There are a couple different ways to insert an item in Google Sites. The way I figured was easiest for the kids was to insert via Google Docs verses the Drive option. For example, if the kids were looking for the My 5 Senses activity, they would see the Google Slides icon on their checklist, match it to the Insert menu ans select it. Then, all of the Google Slides activities they created would appear, and the kids could search for the hashtag to insert the item onto the site. To insert items like Google Drawings or videos, they would have to click on From Drive instead.

From there the kids stretch out the item to make it larger and easier for the viewer to see. I told them to click on the activity and use the double arrow to stretch out the activity to make it bigger.

The kids picked up on that pattern of matching the icon of the Doc from the checklist to the insert menu on Sites, looking for the hashtag or assignment title, selecting the activity and inserting it, and stretching it out to be larger. When it came time for the kids to insert a new page, the would select Pages and click on the page plus icon and title their page. That’s really all there was to the portfolio creating on Google Sites.

Insight and Tips

SUPER IMPORTANT – Viewing Access

Google Sites will look beautiful for the kids when they are inserting their assignments, because they have access to those assignments. By default, when using Google Classroom, those files can only be viewed by the teacher and the students. An easy way around this is for the teacher to change the viewing access on the Google Classroom folder. In Google Drive, you will find a folder titled Classroom. Click on the Classroom folder and click ONE TIME on your class folder so that it highlights blue. Click on the share icon man and change the settings to “Anyone with the link can view.” This means that anyone with the links to any of the assignments can VIEW them.

Management Advice

My advice would be to set aside time for the kids to be working on one page a day on their sites. For example: Monday is the Math page, Tuesday is the Reading and Writing page, Wednesday is the Collaborative page, and so on. Don’t get me wrong, the kids are completely capable of moving ahead. I had two girls create their entire site portfolios in ONE DAY! I suggest to have the class focus on one page at a time because I had some kiddos who were on a roll and forgot to create new pages for new categories. This isn’t horrible, but it took some time for them to fix it. When doing a new page a day, the kids will pick up on FIRST CLICK ON PAGES and click on the page plus icon to title a new page, THEN INSERT THE ACTIVITIES.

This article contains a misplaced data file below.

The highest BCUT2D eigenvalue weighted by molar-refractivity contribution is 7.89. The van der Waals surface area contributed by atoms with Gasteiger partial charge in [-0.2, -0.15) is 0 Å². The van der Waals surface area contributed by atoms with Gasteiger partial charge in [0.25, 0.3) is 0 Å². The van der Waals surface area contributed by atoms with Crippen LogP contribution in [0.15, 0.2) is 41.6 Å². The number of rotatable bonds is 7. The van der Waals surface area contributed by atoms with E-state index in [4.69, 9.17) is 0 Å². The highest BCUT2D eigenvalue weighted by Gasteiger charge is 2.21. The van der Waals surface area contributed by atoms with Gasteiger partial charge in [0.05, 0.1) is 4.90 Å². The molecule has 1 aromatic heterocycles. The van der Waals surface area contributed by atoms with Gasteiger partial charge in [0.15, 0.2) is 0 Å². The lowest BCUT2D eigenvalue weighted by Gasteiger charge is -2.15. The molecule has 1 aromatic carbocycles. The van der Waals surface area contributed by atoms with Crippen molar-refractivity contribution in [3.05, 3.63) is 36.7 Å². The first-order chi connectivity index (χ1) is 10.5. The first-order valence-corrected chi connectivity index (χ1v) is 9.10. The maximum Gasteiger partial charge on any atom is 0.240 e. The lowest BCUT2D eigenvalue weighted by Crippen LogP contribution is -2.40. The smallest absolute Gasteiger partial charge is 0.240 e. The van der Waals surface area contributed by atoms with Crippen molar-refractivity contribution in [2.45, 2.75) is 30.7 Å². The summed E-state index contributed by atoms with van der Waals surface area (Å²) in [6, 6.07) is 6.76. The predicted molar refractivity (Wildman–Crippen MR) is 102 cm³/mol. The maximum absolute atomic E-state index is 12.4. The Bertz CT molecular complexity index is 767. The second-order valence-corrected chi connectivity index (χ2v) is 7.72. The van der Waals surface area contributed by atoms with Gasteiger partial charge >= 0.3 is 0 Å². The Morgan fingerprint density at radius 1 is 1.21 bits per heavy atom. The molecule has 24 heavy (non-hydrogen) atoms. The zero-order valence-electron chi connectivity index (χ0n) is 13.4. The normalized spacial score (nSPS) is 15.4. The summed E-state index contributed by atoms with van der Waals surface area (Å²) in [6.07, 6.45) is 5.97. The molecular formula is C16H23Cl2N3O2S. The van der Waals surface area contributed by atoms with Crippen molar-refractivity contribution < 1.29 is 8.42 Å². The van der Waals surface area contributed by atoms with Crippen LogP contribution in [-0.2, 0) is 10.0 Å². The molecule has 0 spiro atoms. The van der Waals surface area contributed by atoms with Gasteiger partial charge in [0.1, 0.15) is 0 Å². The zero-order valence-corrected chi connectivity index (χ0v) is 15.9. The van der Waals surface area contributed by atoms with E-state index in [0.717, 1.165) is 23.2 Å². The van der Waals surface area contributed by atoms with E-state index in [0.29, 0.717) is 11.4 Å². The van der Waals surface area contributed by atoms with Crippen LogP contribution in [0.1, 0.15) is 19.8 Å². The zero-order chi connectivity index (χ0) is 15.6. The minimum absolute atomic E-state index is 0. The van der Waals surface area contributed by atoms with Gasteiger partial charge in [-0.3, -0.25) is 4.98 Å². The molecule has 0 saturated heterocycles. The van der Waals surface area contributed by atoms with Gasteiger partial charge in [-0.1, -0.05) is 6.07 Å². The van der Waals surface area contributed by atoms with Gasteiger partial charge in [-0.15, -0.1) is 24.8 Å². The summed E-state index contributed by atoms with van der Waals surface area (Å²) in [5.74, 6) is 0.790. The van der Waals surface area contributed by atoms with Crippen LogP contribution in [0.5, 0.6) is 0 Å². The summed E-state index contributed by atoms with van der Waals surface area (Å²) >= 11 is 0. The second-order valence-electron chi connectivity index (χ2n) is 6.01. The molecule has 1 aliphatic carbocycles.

Explaining What a Website is to Littles

This is the talk I had with the kiddos before they started creating their sites:
You are going to be putting all of your Chromebook work into a website! It lives in Google Drive and only you can see it, so when it goes on a website you get a link and ANYONE who has the link can see it! This means your parents can see it, and they can share it with more family and friends. If you have parents in China, they can see it from where they are too!

Editing the Website verses Viewing the Website – the kids wondered why they have to click the Publish button. I told them their work automatically saves, but when they make changes to their website it is good to click the Publish button every once in awhile. This is the best picture I could paint for them:
Do you know how you play on the website? You play the games they published onto their site. If they create a new game and add it to the site, you can’t see it until they click on their publish button. 

Sharing the Links with Parents

All of the kiddos got to have their websites displayed during open house. For many kiddos this was the first thing they wanted to show their parents. 🙂

Of course, I wanted the parents to have access to the websites after open house. I created a Google Doc with a list of the kiddos names. Their names were hyperlinked to their websites. I emailed the list to the parents. When they clicked on their child’s name, the website would load.

A Few Screenshots of Sites

Here is a sample of the reading and writing page that is zoomed out.